Mistress Etty’s smock, kirtle bodice, forepart and foresleeves are complete. This month: completion of the kirtle, gown bodice and turnback sleeves.
Making a new outfit for a young Tudor lady.
Part 2: foresleeves, forepart, kirtle layers, and revisiting the smock.
Izabela studies and recreates, step by step, a sumptuous gown from this oft-forgotten period in English costume history.
Serena examines authentic skirt construction step by step, completing and adding the final flourishes to the gown.
Serena discusses real eighteenth century bodice construction methods, and then builds one step by step using those principles.
Even Regency period gowns, with their simple, geometric shapes, present issues with fitting. Nicole investigates.
This early 1790s bodice has features of earlier dresses, but also hints at later styles, and showcases a variety of different techniques.
Four very different extant dresses highlight how a frugal approach to garment construction once informed sewing technique.
What is a Swiss Waist, and how does it differ from a corset? Nikki Swift, corsetiere and stalwart of Foundations Revealed, explains it all.
Retro fashion is not a new trend. Jen looks back at a time when the bustle met the Watteau gown and Georgian style was 'à la mode'.
The Chicago History Museum's collection contains over fifty gowns from the House of Worth. This one is from 1866-67.
Museums are full of elaborate, high-end Victorian gowns, but working-class garb is more elusive. Joy takes an in-depth look at an 1860's day dress.
I've often been frustrated that there are wonderful Victorian patterns available (published in the period or drafted from extant dresses) but there is very little information on how to put the pieces together or on the other finishing details that go into making historical dress.
Here I'll address this gap by doing a photographic analysis of the construction techniques used in three Victorian evening bodices in my personal collection.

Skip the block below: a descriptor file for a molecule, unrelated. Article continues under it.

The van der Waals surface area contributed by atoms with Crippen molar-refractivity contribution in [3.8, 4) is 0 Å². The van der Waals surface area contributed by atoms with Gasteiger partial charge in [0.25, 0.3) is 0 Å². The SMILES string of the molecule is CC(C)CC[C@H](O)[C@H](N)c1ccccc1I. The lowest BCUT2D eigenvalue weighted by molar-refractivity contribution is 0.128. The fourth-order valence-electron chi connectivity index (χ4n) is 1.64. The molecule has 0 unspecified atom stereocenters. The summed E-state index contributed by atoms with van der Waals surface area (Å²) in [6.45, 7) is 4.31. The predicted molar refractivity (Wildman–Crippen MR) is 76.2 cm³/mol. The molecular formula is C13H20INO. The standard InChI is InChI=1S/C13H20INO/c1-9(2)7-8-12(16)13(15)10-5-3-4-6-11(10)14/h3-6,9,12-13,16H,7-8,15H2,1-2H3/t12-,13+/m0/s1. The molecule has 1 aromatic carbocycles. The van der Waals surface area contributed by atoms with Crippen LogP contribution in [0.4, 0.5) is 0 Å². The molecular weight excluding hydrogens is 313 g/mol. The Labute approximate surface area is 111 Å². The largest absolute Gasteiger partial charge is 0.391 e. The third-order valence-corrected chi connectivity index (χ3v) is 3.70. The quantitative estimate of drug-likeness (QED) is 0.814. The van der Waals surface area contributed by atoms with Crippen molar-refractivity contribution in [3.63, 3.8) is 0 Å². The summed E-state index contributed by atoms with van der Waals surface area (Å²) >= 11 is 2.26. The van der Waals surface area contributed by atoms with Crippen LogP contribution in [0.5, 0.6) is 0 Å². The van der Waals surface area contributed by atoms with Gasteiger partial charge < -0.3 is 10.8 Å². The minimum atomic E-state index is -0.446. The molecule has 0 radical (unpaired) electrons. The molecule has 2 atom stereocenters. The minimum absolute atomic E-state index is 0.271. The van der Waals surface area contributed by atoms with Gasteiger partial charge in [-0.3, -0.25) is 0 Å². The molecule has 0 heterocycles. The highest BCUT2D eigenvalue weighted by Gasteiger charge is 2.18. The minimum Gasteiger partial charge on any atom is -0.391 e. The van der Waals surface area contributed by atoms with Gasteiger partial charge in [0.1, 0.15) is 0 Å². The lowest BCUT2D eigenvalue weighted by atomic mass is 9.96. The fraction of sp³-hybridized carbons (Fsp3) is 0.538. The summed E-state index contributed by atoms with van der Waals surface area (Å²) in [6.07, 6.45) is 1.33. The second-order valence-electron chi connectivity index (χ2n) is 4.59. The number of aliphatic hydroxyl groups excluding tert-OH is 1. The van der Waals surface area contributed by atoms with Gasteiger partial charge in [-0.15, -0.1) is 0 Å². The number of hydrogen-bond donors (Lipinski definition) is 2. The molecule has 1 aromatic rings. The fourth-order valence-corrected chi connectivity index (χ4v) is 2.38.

Due to the Single Pattern Project, I'm most interested in the elliptical style. Two of the bodices were either worn with elliptical skirts or with the early bustle style, the third was probably worn with the earlier circular hoop style.
While there are wonderful Victorian dress patterns available, either published in the period or drafted from extant dresses, there is very little information around on how to put the pieces together in a historically accurate way or complete the other finishing details that go into making a dress of this style.
If you're going to go for accuracy with your Single Pattern Project, Sunny Buchler redresses the balance for you this month with her photographic analysis and comparison of the construction techniques used in four 1860s bodices in her personal collection.
Nine pages and over a hundred large and detailed clickable images in this article alone will give you every minute detail you could ever want to know about constructing your bodice!
A wonderful example of fashionable US Victorian day dress, composed of polonaise and trained skirt. Part 2 features the complete pattern.
Discussing authentic Victorian sewing methods, including 50 detail photos inside & outside an antique bodice.
Luthien delves deep into the guts of her gorgeous, late-Victorian, grey shirtwaist blouse to figure out its history and how the Victorian dressmaker made it.